GOP To Vote on Bill To Cut IRS Funding

GOP To Vote on Bill To Cut IRS Funding

( – Once Kevin McCarthy (R-CA) took the speaker position in the US House of Representatives, he got down to work. He made it clear part of his agenda was to undo the spending Democrats had done in the 117th Congress, beginning with slashing IRS funding. On January 10, GOP members took a step toward that effort with the introduction of HR 25.

About the Act

Representative Buddy Carter (R-GA) re-introduced the legislation, formally known as the Fair Tax Act of 2021. In a press release, he stated he was proud this was his first contribution as a representative.

The bill reportedly takes steps to make the tax code easier to understand and completely changes the way taxes work in the United States. It would replace income tax with sales tax. Under the new system, each person would pay taxes on items or services they purchased instead of through payroll deductions.

The new setup would guarantee everyone paid their share. It would eliminate tax forms and complicated yearly processes while also removing payroll taxes and those on estates and for gifts.

The legislation also would cancel the money allotted for the IRS in the budget bill passed in the 117th Congress. It would essentially eliminate the need for the agency altogether.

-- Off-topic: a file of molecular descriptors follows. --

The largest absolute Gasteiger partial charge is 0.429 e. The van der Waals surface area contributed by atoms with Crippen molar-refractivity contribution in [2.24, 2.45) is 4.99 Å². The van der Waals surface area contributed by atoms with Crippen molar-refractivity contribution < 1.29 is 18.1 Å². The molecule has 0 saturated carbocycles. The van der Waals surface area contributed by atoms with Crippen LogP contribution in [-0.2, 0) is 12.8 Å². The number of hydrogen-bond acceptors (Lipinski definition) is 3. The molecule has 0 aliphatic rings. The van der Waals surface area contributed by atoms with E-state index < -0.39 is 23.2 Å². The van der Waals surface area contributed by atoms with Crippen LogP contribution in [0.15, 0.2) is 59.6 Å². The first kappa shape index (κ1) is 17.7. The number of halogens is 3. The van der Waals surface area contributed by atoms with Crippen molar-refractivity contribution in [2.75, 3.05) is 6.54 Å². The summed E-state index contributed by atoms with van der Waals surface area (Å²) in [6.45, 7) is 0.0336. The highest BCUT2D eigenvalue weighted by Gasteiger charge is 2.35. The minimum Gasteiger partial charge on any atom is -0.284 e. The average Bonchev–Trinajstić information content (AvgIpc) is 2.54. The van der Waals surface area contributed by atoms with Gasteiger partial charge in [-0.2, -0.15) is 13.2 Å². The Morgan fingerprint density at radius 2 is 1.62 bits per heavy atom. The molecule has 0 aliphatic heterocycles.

The intention is to help end the debilitating impact taxes have on the working class and small businesses.

The bill had strong support among the GOP. Representative Kat Cammack (R-FL) called it “commonsense legislation,” and it had 30 Republican co-sponsors.

Opposition from the Left

In a statement on January 9 concerning another GOP-sponsored bill to cut IRS funding, the Biden administration made it clear it did not support any legislation that attacked this agency. It stated the administration stands by the funding for the IRS as the only way to make the rich pay their fair share and clarified the belief that trying to push any legislation of this type is a message from House Republicans that they intend to fight for the top income earners over everyone else.

The Future of the Bill

This type of legislation first came on the scene in 1999, so it isn’t anything new. Former Representative John Linder (R-GA) introduced the earlier version of the bill, which began a movement among the GOP to work to simplify the tax code and abolish the IRS. But the idea has had strong opposition from Democrats.

Passing HR 25 would require approval from the Senate and a signature from the president. While the GOP controls the House, it does not have power in the other chamber to pass this legislation. Essentially, this bill seems to be a statement of Republican dissatisfaction with the tax code and a need for reform more than anything else.

~Here’s to Our Liberty!

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